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Penguins! Vampires! Mistaken identity! This charming book has something for everyone.
When the Witchfinder General comes to town, he warps reality to fit his needs. That's what happens to the women of Manningtree when Matthew Hopkins purchases a local inn and decides he sees witches. A fictionalized version of the true tale of Hopkins's first witch hunt, The Manningtree Witches is much more about the women he persecuted, and the ways that they were victimized by or survived the maelstrom he started.
If you've ever struggled with chronic illness, made some of your closest friends online, or turned into a rampaging beast once a month, you're sure to find something to relate to here. If none of the above apply, you'll still probably enjoy this surprisingly realistic take on werewolves and friendship.
Is "normal" something you get back to, or something you get used to?
This thoughtful short story collection is a study of human connections and the landscapes they play out on. Unafraid truths about family, tradition, and women, separated by generations but tied by experience, rise from the soil of the now-American West that is Kali Farjado-Anstine’s ancestral home in this lauded debut. You can’t miss “Remedies,” “Ghost Sickness,” or “All Her Names,” or any of them, really. A necessary read before her first novel comes out in 2022.
This rhyming introduction to colors and counting is a pleasure to read aloud, and Blanca Gómez's illustrations are charming. Find the little brown mouse hiding on each page!
Writing has lately felt utterly impossible given the state the world is in. But writing can also be enormously cathartic and help you through those hard times. This book is part good, practical writing advice, part permission to let go of "shoulds" and do what you want, and all comfort in a time when it's deeply needed. Read this book, then get writing!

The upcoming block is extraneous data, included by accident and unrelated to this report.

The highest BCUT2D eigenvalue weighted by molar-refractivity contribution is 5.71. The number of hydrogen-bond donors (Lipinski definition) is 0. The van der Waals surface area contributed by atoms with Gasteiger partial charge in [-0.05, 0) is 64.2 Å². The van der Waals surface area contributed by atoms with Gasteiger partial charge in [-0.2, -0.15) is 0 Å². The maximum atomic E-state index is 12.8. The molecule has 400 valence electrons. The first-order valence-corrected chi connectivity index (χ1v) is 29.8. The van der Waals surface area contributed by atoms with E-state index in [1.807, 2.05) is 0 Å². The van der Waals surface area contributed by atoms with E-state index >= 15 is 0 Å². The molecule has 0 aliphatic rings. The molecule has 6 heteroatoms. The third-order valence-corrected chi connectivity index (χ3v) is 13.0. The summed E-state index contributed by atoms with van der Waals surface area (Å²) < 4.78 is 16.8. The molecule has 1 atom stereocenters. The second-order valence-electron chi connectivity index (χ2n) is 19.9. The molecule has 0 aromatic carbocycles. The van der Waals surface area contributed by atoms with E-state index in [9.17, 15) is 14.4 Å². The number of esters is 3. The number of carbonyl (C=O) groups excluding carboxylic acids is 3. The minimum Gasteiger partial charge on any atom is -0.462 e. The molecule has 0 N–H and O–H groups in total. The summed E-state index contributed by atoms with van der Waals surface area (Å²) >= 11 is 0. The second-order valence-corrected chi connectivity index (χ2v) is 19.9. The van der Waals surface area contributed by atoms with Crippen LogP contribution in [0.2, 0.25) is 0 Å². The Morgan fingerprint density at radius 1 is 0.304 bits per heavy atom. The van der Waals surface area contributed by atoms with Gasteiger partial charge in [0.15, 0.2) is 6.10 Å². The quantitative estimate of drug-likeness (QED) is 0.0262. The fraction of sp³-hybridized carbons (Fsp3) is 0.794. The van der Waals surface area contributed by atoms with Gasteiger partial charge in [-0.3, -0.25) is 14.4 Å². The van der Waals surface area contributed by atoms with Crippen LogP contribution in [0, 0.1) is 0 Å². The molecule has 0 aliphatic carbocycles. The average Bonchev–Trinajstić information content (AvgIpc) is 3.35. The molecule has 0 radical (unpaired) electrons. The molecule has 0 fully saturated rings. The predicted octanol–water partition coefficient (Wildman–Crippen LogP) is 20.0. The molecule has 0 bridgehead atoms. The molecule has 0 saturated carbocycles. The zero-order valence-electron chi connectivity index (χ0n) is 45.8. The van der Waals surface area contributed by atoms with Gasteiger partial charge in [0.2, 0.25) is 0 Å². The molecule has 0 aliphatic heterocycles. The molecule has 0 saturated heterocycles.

Unfortunately, I'm pretty grumpy by this point in the summer, so I glom onto anything that gives me a smile. This coloring book does just that. Its odd siren call hits me like my staff pick How to Draw Cute Beasts with its cuteness. As it happens, it's not just llamas in here. There's a whole slew of adorable animals in absurd situations. Grab some shiny gel pens or colored pencils and relax with a million llamas.
I read this cookbook cover-to-cover! From profiles of USA-based seaweed harvesters and rice farmers that will inspire culinary-based travel to explanations of the history of dishes, to recipes and mouth-watering photos, this cookbook is enthralling and accessible. Next up: cooking my way through it!
The Final Girl Support Group is a perfect dissection of and homage to the slasher films of the VHS era. Someone is killing final girls—can final girl Lynette figure out who it is in time to save them all? Thrilling, smart, and twisty, this one grabbed me from the start and wouldn't let go.
The Amazing Maurice is a delightful, kid-friendly introduction into the universe of Discworld, Terry Pratchett's celebrated comic fantasy series. Great for kids (and adults) who love magic, intelligent animals, and thinking about death — I know you're out there, you little goth stars — MAURICE is at turns exciting, hysterical, chilling, and almost more sincere than our feline protagonist can stand.
Rae is used to fending for herself, so when her mother dies, she keeps it a secret. The bond Rae forms with her equally quirky neighbor Lettie gives them both a way to deal with being an orphan and and old woman.
Little Women, but make it Southern. The March sisters are no longer enslaved, but that doesn't mean everything is easy on Roanoke Island. Meg, Jo, Beth, and Amy find out where they belong in a changing world.
Does our use of images in communication make us more susceptible to the rise of fascism? Whether you end up agreeing with Nathan’s fundamental argument, his insightful and provocative book asks important questions about information, images, art, and the responsibilities of content creators and moderators to create and moderate towards the world they want to see.
This really resonated when I read it towards the end of my pregnancy, but you don't have to be a parent to appreciate Gabriela Wiener's writing. A smart, modern take on pregnancy and motherhood.